UK: The last of 115 Class 700 electric multiple-units for the Thameslink route was rolled out at Siemens’ Krefeld factory in Germany on March 8.
In 2013 the Department for Transport awarded the Cross-London Trains consortium led by Siemens a £1·6bn contract to supply 60 eight-car and 55 12-car Desiro City EMUs. The first entered service in 2016.
Class 700 trains began running the first services through the Canal Tunnels between London St Pancras International’s low-level platforms and the East Coast Main Line on February 26. The first train to pass through the tunnels was a southbound Peterborough – Horsham service.
Other new services included through trains between Brighton and Cambridge. These and the Horsham – Peterborough trains replaced existing Thameslink services south of London and Great Northern services from King’s Cross.
The launch of services through the Canal Tunnels marked a milestone in a project first announced by British Rail on November 6 1991 when City Thameslink station was opened on the north-south cross-city route between Farringdon and Blackfriars which had reopened in 1988. Known then as Thameslink 2000, the enhancement project required additional tracks and a dive-under to be built in south London where peak-hour Thameslink operations were in conflict with trains operating between Kent and the London termini at Charing Cross and Cannon Street.
Work did not commence until 2005, and the project, which included reconstruction and remodelling of the stations at Blackfriars and London Bridge, is finally nearing completion. When the final phase is finished in December 2019 there will be 24 trains/h in each direction through the central core between Blackfriars and London St Pancras. The project has a total cost of £7bn, of which £5·5bn is being spent on infrastructure enhancements. The core section is fitted with ETCS Level 2 and trains will normally operate using attended ATO.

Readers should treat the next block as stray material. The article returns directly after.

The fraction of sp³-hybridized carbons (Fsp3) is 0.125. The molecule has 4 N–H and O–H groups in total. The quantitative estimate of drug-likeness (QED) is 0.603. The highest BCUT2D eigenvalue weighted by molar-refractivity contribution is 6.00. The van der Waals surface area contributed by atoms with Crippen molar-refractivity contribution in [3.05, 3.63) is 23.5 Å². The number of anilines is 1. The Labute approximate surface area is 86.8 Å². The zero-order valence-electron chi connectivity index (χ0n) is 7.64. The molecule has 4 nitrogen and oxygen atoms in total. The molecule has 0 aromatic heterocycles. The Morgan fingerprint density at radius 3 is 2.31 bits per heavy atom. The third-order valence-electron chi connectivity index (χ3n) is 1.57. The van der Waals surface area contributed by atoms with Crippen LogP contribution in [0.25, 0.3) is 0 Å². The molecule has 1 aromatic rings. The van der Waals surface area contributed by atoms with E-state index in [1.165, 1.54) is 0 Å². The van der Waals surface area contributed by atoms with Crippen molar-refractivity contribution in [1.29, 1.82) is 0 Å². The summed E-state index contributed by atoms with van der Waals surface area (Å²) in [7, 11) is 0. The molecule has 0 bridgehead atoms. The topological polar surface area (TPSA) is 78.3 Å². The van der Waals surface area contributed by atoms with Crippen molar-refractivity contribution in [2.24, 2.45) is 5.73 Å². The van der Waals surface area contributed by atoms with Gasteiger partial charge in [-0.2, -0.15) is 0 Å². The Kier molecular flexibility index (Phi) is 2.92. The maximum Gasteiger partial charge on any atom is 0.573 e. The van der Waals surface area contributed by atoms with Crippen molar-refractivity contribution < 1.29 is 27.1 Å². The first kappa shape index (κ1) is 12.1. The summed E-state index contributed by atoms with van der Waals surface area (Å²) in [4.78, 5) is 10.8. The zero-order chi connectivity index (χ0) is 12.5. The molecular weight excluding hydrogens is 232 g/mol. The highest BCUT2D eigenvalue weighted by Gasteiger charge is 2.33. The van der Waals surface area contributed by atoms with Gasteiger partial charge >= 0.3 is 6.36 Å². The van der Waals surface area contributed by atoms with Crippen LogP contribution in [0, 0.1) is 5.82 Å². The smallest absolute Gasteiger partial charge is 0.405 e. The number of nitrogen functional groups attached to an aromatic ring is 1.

The Canal Tunnels were built under the Regent’s Canal in 2004-06 at the same time as redevelopment of St Pancras station. They consist of a 100 m cut-and-cover tunnel outside St Pancras and a 600 m twin-bore tunnel which finishes near Belle Isle Junction south of Finsbury Park. For the moment just six off-peak services a day are routed through the tunnels, but from May a much enhanced timetable will see service levels stepped up across the Thameslink network.
Simon Blanchflower, Network Rail’s Thameslink Programme Director, said that the start of services through the tunnels marked ‘the final major infrastructure piece in the jigsaw that opens up the full future Thameslink network and its north-south travel opportunities across London.’